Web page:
Possession continued to change hands as the deteriorating weather conditions made handling difficult. Ballinrobe pushed forward again and a Sligo indiscretion in the ruck gave the visitors a penalty on the Sligo 22m line, which they opted to run. The Sligo defence held strong and Ballinrobe were reduced to 14 men, when their no8 picked up a shoulder injury and they had no subs on the bench. The sides stayed deadlocked at 10-10 until another Garry O’Hehir penalty put the home side 3 points up with 13 minutes still left on the clock. Brave Ballinrobe continued to battle, but Sligo were dominating in all the set plays and another injury reduced their numbers even further. The Sligo pack kept the ball in hand for the remainder of the game and went through the phases to retain possession and work their way up the pitch. The referee eventually called a halt to proceedings, much to the delight of the sizeable home crowd.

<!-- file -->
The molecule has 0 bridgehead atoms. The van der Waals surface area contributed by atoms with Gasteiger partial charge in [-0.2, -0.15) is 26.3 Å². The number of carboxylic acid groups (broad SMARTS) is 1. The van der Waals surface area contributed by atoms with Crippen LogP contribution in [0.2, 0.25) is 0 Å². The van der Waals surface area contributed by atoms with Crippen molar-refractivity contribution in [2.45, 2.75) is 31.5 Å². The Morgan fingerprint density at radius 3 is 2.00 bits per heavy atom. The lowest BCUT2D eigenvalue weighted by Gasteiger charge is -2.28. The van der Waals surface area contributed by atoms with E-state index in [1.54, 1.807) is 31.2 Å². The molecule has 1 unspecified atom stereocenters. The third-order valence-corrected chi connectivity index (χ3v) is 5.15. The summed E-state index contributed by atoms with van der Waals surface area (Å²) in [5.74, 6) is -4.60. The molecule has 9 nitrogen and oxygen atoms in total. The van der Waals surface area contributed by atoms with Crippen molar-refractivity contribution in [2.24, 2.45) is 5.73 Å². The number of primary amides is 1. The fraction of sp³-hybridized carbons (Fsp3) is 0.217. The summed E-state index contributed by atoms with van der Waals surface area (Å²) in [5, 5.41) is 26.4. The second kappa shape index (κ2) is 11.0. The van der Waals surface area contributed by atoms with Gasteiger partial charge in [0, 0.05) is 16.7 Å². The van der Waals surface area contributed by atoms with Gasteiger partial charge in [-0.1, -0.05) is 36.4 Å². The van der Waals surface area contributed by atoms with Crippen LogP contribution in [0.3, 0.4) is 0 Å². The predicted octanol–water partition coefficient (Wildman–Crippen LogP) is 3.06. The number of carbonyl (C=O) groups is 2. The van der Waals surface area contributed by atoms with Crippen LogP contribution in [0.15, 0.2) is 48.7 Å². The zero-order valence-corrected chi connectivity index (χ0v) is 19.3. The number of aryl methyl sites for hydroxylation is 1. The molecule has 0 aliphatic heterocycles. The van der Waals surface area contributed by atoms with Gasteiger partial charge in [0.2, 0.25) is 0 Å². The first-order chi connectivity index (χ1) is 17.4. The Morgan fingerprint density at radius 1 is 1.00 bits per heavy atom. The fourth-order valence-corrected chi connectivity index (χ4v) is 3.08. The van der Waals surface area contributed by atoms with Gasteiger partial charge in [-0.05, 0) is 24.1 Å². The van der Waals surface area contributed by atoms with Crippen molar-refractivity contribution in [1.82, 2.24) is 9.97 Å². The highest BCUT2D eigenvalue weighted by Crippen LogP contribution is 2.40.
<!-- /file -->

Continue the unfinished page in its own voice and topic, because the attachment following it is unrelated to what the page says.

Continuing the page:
This was a well-deserved win, led by the player-coaches Ross O’Boyle, Garry O’Hehir and James O’Hehir, along with team manager James Gavin. Club President Des Cosgrove paid tribute in particular to the contribution of James O’ Hehir who has “fought his way back on to the pitch after several operations on his knee, being told not to play again” and who shows “remarkable commitment to our club”. The Man of the Match award must go to front row Jason East, who made a big impact on the game with his incisive decision-making and great ball carrying ability.
Having had an epic win last weekend to secure their place in the Connacht J1A league, Sligo Development Team will now finish their season with a Connacht final on 24th March in The Sportsground. Sligo will play Our Lady’s Boys Club (Galway) in the Connacht Plate Final, who had a 13-12 win over Dunmore in their semi-final win last weekend.